In the wake of the February 9th referendum in favour of limiting immigrants from the European Union, Blocher told several Swiss newspapers he was prepared to take the measure because he had no confidence that the federal government would apply the quotas rigourously.
Against the opposition of the government and all other major parties, the right-wing SVP launched the initiative to slap limits on citizens from the European Union working in Switzerland.
The government is currently negotiating with the EU on how to implement the quotas, although the initiative did not specify how these would be established or at what level.
Blocher, concerned that the government will interpret the initiative as loosely as possible, said he wants citizens to vote on a new initiative that would enshrine immigration quotas in the Swiss constitution.
“Switzerland applied quotas from 1970 to 2002,” the former cabinet minister and current SVP vice-president is quoted as saying by the Schweiz am Sonntag newspaper.
“The model functioned well,” he said.
“Immigration was reduced despite the growth in the economy — and wages rose.”
Blocher told the Zentralschweiz am Sonntag paper that Justice Minister Simonetta Sommaruga, responsible for immigration, “does not want to negotiate with the party (the SVP) that represents the views of the majority of citizens”.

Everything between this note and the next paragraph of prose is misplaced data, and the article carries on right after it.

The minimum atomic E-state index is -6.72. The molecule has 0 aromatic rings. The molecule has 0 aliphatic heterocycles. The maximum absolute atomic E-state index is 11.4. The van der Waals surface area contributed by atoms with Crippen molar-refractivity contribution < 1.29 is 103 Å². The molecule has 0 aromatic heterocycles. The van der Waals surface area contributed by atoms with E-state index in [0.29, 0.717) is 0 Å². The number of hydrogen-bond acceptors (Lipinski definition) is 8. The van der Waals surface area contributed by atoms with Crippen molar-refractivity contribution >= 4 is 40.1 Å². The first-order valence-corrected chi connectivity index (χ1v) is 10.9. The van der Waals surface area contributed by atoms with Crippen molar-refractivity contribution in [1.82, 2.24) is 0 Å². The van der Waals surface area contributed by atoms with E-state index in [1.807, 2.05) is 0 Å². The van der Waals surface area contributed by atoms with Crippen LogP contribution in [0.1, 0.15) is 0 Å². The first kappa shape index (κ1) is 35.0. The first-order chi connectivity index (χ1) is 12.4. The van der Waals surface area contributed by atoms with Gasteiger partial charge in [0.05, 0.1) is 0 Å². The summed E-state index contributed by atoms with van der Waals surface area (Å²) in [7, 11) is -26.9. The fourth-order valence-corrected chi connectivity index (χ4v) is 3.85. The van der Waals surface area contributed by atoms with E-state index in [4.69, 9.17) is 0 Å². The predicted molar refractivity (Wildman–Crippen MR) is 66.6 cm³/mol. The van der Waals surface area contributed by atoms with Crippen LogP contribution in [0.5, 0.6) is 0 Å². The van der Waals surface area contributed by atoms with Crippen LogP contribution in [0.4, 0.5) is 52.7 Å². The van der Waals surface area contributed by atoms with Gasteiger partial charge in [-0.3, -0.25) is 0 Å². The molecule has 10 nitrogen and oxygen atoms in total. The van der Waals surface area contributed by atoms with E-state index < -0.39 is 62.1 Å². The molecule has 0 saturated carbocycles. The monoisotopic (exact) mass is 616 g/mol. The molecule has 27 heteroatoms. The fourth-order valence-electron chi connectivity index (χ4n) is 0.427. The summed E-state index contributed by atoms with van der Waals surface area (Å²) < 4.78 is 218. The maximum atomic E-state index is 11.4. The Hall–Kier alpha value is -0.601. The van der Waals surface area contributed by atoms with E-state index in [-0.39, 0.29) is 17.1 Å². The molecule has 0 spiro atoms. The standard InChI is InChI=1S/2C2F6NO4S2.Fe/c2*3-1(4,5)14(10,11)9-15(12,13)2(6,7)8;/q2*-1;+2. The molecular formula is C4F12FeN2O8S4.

Instead, she is discussing options with other parties who share her opinion, he said.
The SonntagsZeitung said that Blocher’s threat to launch a new initiative is aimed at keeping the pressure on other parties to ensure quotas will be applied.
Such quotas would end the freedom of movement of workers agreement that Switzerland agreed to with the EU and which was first introduced in 2007.
The EU said scrapping that agreement puts at risk a host of other bilateral deals that it has with the Swiss.
The federal government has three years to negotiate a new agreement with the 28-country bloc.
Foreigners currently account for almost a quarter of Switzerland's population of 8.1 million.